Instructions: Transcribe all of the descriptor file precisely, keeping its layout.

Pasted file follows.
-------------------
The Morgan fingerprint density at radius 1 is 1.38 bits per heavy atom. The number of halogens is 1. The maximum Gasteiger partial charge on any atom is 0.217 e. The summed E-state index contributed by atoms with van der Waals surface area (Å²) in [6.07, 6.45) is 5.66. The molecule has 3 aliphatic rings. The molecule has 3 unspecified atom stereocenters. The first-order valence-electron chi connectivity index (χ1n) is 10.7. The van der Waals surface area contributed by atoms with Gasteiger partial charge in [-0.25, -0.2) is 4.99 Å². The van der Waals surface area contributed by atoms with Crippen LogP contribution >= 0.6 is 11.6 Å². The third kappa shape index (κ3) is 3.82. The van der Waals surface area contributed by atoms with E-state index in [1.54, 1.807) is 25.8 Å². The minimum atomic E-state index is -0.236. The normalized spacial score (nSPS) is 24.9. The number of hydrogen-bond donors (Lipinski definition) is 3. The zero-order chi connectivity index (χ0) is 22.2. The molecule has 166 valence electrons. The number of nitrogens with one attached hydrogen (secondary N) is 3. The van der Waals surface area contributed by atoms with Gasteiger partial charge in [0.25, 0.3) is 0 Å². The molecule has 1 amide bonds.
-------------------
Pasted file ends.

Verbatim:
The Morgan fingerprint density at radius 1 is 1.38 bits per heavy atom. The number of halogens is 1. The maximum Gasteiger partial charge on any atom is 0.217 e. The summed E-state index contributed by atoms with van der Waals surface area (Å²) in [6.07, 6.45) is 5.66. The molecule has 3 aliphatic rings. The molecule has 3 unspecified atom stereocenters. The first-order valence-electron chi connectivity index (χ1n) is 10.7. The van der Waals surface area contributed by atoms with Gasteiger partial charge in [-0.25, -0.2) is 4.99 Å². The van der Waals surface area contributed by atoms with Crippen LogP contribution >= 0.6 is 11.6 Å². The third kappa shape index (κ3) is 3.82. The van der Waals surface area contributed by atoms with E-state index in [1.54, 1.807) is 25.8 Å². The minimum atomic E-state index is -0.236. The normalized spacial score (nSPS) is 24.9. The number of hydrogen-bond donors (Lipinski definition) is 3. The zero-order chi connectivity index (χ0) is 22.2. The molecule has 166 valence electrons. The number of nitrogens with one attached hydrogen (secondary N) is 3. The van der Waals surface area contributed by atoms with Gasteiger partial charge in [0.25, 0.3) is 0 Å². The molecule has 1 amide bonds.